I’ve often had issues with CorVel for their billing practices and other matters, but I’d be remiss if I didn’t applaud the managed care firm for their willingness to fire a doctor that was allegedly prescribing Wasabi Rub, theramine pills, Gaba-2k rubs, and surface EMGs, some of which were allegedly upcoded to needle EMGs – and then refusing to discuss these treatments with peer review docs.
The incident happened – of course – in California, where CorVel and Dr Douglas Rogers have been in litigation for several years over CorVel’s summary termination of Rogers from their workers comp MPN. The court case is somewhat complicated by CorVel’s failure to follow their contractual obligations in terminating Rogers, but the court nonetheless upheld the decision. (Decision is here)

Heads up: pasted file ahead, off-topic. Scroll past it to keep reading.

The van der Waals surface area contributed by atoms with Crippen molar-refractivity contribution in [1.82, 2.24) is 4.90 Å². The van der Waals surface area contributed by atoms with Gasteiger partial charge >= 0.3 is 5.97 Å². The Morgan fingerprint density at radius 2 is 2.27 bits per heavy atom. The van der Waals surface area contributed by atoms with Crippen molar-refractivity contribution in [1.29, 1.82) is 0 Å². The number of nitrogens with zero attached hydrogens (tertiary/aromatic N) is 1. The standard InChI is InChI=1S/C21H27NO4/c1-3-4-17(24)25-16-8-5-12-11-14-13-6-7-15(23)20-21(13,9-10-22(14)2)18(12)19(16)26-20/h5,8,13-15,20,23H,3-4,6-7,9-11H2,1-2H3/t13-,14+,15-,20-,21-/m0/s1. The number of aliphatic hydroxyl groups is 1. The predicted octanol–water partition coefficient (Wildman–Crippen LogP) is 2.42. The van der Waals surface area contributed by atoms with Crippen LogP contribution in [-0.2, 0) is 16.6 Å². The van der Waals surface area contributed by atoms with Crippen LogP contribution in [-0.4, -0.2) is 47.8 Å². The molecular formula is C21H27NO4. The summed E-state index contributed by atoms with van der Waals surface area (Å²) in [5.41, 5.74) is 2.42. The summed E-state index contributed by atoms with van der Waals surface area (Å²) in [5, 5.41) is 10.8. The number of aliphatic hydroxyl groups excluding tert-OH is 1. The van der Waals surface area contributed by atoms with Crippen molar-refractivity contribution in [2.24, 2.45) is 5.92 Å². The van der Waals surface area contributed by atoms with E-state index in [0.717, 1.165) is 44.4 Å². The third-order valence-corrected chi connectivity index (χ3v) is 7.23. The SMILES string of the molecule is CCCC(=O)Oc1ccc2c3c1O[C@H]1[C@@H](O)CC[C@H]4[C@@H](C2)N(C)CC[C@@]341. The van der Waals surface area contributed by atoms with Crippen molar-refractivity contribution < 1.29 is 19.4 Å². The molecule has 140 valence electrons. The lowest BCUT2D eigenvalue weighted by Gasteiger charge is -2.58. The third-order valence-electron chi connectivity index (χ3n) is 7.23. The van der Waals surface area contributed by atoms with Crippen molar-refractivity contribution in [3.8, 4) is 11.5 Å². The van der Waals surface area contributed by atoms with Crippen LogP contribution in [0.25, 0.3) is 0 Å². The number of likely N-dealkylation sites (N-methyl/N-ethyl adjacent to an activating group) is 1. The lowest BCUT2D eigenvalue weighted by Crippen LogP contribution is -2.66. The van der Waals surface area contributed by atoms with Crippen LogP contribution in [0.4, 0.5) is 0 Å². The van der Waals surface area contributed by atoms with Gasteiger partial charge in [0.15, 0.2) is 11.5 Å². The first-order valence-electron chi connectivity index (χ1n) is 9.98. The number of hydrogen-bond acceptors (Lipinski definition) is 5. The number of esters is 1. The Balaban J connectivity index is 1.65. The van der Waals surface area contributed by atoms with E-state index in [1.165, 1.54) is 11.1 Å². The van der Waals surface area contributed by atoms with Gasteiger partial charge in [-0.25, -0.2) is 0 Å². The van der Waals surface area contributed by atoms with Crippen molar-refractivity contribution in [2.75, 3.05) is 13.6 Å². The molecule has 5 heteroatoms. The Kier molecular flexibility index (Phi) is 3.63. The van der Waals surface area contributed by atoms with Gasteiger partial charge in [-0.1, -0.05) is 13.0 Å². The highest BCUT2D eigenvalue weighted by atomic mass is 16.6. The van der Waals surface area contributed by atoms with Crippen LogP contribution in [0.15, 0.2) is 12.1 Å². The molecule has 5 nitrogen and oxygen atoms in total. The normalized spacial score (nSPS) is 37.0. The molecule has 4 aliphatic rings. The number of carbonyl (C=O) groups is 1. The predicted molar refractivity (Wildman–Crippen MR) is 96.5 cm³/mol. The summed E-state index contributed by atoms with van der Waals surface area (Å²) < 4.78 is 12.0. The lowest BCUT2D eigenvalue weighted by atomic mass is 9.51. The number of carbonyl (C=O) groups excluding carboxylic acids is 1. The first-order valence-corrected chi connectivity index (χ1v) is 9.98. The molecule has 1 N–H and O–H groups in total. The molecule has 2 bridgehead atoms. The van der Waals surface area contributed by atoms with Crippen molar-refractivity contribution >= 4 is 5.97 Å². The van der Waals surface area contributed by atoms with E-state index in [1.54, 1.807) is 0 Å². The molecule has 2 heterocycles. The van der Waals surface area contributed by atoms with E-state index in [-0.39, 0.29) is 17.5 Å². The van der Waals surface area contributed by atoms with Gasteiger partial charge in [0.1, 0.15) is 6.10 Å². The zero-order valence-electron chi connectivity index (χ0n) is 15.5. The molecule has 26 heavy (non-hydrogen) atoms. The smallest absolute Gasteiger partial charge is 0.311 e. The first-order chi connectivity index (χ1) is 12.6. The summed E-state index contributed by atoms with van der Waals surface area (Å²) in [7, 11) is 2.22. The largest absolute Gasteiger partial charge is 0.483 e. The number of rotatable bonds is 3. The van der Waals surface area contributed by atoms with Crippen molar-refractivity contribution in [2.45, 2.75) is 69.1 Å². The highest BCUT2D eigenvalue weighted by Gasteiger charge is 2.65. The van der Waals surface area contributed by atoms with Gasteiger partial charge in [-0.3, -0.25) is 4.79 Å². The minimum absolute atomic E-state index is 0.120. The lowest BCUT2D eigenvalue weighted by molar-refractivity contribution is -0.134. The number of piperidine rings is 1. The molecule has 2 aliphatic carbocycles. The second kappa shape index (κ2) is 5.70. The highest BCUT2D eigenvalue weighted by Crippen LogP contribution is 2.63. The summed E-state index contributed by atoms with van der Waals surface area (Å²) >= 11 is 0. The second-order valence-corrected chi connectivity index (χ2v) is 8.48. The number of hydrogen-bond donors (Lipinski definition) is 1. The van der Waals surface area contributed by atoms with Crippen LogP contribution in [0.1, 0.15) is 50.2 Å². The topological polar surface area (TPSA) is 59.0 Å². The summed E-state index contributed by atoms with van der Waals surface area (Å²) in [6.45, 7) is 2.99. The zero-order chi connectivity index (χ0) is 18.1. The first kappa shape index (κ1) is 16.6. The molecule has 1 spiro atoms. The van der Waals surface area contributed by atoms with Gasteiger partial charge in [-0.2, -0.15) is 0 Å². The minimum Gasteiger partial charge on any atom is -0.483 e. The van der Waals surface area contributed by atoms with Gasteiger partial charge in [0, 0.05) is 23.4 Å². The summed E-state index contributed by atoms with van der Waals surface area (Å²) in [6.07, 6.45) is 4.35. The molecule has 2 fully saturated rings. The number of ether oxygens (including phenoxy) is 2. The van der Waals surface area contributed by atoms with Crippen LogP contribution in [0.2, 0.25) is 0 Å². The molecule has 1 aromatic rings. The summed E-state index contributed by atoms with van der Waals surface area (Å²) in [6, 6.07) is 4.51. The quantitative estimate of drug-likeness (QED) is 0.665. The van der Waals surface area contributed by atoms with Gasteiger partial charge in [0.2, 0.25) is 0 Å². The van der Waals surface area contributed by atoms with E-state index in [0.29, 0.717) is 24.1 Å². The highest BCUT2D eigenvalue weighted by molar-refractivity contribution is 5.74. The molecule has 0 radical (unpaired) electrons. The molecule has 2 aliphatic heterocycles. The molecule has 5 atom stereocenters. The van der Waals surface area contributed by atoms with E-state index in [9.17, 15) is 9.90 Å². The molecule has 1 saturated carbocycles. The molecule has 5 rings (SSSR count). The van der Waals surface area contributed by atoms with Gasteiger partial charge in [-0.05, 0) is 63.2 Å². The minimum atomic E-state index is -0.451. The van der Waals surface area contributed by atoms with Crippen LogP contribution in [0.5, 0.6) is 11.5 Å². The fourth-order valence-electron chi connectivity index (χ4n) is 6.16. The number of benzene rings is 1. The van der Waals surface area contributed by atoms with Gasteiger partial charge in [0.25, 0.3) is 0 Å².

What makes this case so important is it “balances” an earlier case, known as Palm Medical, where SCIF (the state fund of California) refused to admit a provider to its MPN. Ultimately the court found in the provider’s favor, much to the dismay of the insurer and employer communities.
The CorVel v Rogers case gives payers hope that they can terminate a provider who fails to meet the obligations contained in their contract with the payer, obligations which should – and almost always do – include requirements that the provider follow applicable treatment guidelines, respond to requests for consultation with peer review physicians, and otherwise treat appropriately.
That said, CorVel could have lost the case as it did not follow the “three-step” process in terming Rogers.
What does this mean for you?
Word to the wise payer – if you’re asking the providers to follow the contract, probably a good idea if you do too.
Thanks to WorkCompCentral for the heads’ up.